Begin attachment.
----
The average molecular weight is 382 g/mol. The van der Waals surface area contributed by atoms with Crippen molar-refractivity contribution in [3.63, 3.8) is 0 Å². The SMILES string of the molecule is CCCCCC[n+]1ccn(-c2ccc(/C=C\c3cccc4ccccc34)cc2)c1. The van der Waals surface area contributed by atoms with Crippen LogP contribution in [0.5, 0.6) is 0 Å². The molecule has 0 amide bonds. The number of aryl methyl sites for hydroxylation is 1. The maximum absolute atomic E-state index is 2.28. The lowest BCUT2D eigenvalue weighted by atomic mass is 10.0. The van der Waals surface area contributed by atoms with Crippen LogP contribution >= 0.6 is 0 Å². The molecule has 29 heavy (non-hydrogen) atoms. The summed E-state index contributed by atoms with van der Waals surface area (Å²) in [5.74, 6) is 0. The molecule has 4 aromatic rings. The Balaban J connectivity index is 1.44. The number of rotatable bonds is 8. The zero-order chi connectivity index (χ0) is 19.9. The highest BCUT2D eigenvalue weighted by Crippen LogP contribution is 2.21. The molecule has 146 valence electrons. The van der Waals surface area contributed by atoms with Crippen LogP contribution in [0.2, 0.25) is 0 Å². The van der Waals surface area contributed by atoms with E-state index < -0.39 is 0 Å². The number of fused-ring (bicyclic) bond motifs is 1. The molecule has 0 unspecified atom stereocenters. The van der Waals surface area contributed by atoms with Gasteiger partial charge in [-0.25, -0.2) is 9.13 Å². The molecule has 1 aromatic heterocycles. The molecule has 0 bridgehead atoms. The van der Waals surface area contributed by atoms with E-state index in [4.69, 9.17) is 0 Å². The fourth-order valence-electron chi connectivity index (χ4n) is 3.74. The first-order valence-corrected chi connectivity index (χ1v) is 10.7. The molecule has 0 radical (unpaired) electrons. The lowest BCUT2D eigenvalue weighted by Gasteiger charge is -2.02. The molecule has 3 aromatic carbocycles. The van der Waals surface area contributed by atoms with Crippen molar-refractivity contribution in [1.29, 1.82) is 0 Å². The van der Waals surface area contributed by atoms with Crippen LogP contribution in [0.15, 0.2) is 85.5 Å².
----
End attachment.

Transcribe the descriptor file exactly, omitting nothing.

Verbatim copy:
The average molecular weight is 382 g/mol. The van der Waals surface area contributed by atoms with Crippen molar-refractivity contribution in [3.63, 3.8) is 0 Å². The SMILES string of the molecule is CCCCCC[n+]1ccn(-c2ccc(/C=C\c3cccc4ccccc34)cc2)c1. The van der Waals surface area contributed by atoms with Crippen LogP contribution in [0.5, 0.6) is 0 Å². The molecule has 0 amide bonds. The number of aryl methyl sites for hydroxylation is 1. The maximum absolute atomic E-state index is 2.28. The lowest BCUT2D eigenvalue weighted by atomic mass is 10.0. The van der Waals surface area contributed by atoms with Crippen LogP contribution >= 0.6 is 0 Å². The molecule has 29 heavy (non-hydrogen) atoms. The summed E-state index contributed by atoms with van der Waals surface area (Å²) in [5.74, 6) is 0. The molecule has 4 aromatic rings. The Balaban J connectivity index is 1.44. The number of rotatable bonds is 8. The zero-order chi connectivity index (χ0) is 19.9. The highest BCUT2D eigenvalue weighted by Crippen LogP contribution is 2.21. The molecule has 146 valence electrons. The van der Waals surface area contributed by atoms with Crippen LogP contribution in [0.2, 0.25) is 0 Å². The van der Waals surface area contributed by atoms with E-state index < -0.39 is 0 Å². The number of fused-ring (bicyclic) bond motifs is 1. The molecule has 0 unspecified atom stereocenters. The van der Waals surface area contributed by atoms with Gasteiger partial charge in [-0.25, -0.2) is 9.13 Å². The molecule has 1 aromatic heterocycles. The molecule has 0 bridgehead atoms. The van der Waals surface area contributed by atoms with E-state index in [4.69, 9.17) is 0 Å². The fourth-order valence-electron chi connectivity index (χ4n) is 3.74. The first-order valence-corrected chi connectivity index (χ1v) is 10.7. The molecule has 0 radical (unpaired) electrons. The lowest BCUT2D eigenvalue weighted by Gasteiger charge is -2.02. The molecule has 3 aromatic carbocycles. The van der Waals surface area contributed by atoms with Crippen molar-refractivity contribution in [1.29, 1.82) is 0 Å². The van der Waals surface area contributed by atoms with Crippen LogP contribution in [0.15, 0.2) is 85.5 Å².